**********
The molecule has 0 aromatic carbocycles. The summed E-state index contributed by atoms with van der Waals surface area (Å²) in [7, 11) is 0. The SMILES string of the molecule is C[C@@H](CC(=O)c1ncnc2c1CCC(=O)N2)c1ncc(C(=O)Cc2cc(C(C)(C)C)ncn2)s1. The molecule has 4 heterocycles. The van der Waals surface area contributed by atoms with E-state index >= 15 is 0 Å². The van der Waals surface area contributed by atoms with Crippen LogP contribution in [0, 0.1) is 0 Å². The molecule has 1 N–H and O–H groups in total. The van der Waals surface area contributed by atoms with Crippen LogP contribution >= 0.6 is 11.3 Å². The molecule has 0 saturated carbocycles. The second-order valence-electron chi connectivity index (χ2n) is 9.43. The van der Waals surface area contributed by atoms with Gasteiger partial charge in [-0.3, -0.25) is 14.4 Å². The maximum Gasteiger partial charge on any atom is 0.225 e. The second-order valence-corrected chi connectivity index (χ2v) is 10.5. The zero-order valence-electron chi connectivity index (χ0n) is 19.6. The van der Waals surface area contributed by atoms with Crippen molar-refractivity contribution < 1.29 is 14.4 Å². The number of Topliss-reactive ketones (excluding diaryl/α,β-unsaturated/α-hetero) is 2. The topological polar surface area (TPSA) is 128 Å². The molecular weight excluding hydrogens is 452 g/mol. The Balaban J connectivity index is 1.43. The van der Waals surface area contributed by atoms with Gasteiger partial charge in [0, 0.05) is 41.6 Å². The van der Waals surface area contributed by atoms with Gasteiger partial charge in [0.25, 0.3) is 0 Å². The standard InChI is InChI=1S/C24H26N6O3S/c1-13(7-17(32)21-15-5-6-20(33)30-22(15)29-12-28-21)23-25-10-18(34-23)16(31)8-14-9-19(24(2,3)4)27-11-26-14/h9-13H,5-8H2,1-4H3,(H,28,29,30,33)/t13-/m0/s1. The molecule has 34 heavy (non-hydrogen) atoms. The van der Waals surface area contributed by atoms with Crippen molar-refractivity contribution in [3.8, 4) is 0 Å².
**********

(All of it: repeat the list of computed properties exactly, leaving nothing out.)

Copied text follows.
The molecule has 0 aromatic carbocycles. The summed E-state index contributed by atoms with van der Waals surface area (Å²) in [7, 11) is 0. The SMILES string of the molecule is C[C@@H](CC(=O)c1ncnc2c1CCC(=O)N2)c1ncc(C(=O)Cc2cc(C(C)(C)C)ncn2)s1. The molecule has 4 heterocycles. The van der Waals surface area contributed by atoms with E-state index >= 15 is 0 Å². The van der Waals surface area contributed by atoms with Crippen LogP contribution in [0, 0.1) is 0 Å². The molecule has 1 N–H and O–H groups in total. The van der Waals surface area contributed by atoms with Crippen LogP contribution >= 0.6 is 11.3 Å². The molecule has 0 saturated carbocycles. The second-order valence-electron chi connectivity index (χ2n) is 9.43. The van der Waals surface area contributed by atoms with Gasteiger partial charge in [-0.3, -0.25) is 14.4 Å². The maximum Gasteiger partial charge on any atom is 0.225 e. The second-order valence-corrected chi connectivity index (χ2v) is 10.5. The zero-order valence-electron chi connectivity index (χ0n) is 19.6. The van der Waals surface area contributed by atoms with Crippen molar-refractivity contribution < 1.29 is 14.4 Å². The number of Topliss-reactive ketones (excluding diaryl/α,β-unsaturated/α-hetero) is 2. The topological polar surface area (TPSA) is 128 Å². The molecular weight excluding hydrogens is 452 g/mol. The Balaban J connectivity index is 1.43. The van der Waals surface area contributed by atoms with Gasteiger partial charge in [0, 0.05) is 41.6 Å². The van der Waals surface area contributed by atoms with Gasteiger partial charge in [0.25, 0.3) is 0 Å². The standard InChI is InChI=1S/C24H26N6O3S/c1-13(7-17(32)21-15-5-6-20(33)30-22(15)29-12-28-21)23-25-10-18(34-23)16(31)8-14-9-19(24(2,3)4)27-11-26-14/h9-13H,5-8H2,1-4H3,(H,28,29,30,33)/t13-/m0/s1. The molecule has 34 heavy (non-hydrogen) atoms. The van der Waals surface area contributed by atoms with Crippen molar-refractivity contribution in [3.8, 4) is 0 Å².